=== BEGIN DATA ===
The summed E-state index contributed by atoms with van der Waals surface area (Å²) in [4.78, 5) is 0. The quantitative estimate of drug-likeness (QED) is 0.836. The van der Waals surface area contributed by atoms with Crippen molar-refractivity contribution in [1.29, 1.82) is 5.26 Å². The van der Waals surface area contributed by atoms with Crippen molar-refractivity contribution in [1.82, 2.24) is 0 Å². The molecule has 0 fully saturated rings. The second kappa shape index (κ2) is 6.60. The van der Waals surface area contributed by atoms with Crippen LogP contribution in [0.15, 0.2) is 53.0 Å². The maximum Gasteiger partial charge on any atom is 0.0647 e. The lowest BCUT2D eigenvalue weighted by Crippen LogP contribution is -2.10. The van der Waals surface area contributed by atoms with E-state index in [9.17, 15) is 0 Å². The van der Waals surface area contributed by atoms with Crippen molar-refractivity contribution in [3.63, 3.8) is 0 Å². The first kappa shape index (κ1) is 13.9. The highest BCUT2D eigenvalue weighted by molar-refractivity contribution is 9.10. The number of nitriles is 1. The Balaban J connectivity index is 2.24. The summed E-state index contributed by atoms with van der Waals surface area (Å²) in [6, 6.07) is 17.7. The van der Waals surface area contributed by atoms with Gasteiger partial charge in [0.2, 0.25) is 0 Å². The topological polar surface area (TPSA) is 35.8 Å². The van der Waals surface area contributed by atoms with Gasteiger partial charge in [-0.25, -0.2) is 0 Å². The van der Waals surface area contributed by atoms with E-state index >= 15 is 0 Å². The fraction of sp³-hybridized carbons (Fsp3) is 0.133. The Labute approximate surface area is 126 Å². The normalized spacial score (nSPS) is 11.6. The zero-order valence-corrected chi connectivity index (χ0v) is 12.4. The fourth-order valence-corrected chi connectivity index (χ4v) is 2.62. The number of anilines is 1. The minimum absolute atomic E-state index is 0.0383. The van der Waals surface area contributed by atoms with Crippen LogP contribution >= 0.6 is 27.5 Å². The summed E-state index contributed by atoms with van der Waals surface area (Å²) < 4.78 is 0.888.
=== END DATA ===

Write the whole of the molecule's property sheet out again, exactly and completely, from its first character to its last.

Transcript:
The summed E-state index contributed by atoms with van der Waals surface area (Å²) in [4.78, 5) is 0. The quantitative estimate of drug-likeness (QED) is 0.836. The van der Waals surface area contributed by atoms with Crippen molar-refractivity contribution in [1.29, 1.82) is 5.26 Å². The van der Waals surface area contributed by atoms with Crippen molar-refractivity contribution in [1.82, 2.24) is 0 Å². The molecule has 0 fully saturated rings. The second kappa shape index (κ2) is 6.60. The van der Waals surface area contributed by atoms with Crippen LogP contribution in [0.15, 0.2) is 53.0 Å². The maximum Gasteiger partial charge on any atom is 0.0647 e. The lowest BCUT2D eigenvalue weighted by Crippen LogP contribution is -2.10. The van der Waals surface area contributed by atoms with E-state index in [9.17, 15) is 0 Å². The van der Waals surface area contributed by atoms with Crippen molar-refractivity contribution in [3.63, 3.8) is 0 Å². The first kappa shape index (κ1) is 13.9. The highest BCUT2D eigenvalue weighted by molar-refractivity contribution is 9.10. The number of nitriles is 1. The Balaban J connectivity index is 2.24. The summed E-state index contributed by atoms with van der Waals surface area (Å²) in [6, 6.07) is 17.7. The van der Waals surface area contributed by atoms with Gasteiger partial charge in [0.2, 0.25) is 0 Å². The topological polar surface area (TPSA) is 35.8 Å². The van der Waals surface area contributed by atoms with Gasteiger partial charge in [-0.25, -0.2) is 0 Å². The van der Waals surface area contributed by atoms with E-state index >= 15 is 0 Å². The fraction of sp³-hybridized carbons (Fsp3) is 0.133. The Labute approximate surface area is 126 Å². The normalized spacial score (nSPS) is 11.6. The zero-order valence-corrected chi connectivity index (χ0v) is 12.4. The fourth-order valence-corrected chi connectivity index (χ4v) is 2.62. The number of anilines is 1. The minimum absolute atomic E-state index is 0.0383. The van der Waals surface area contributed by atoms with Crippen LogP contribution >= 0.6 is 27.5 Å². The summed E-state index contributed by atoms with van der Waals surface area (Å²) < 4.78 is 0.888.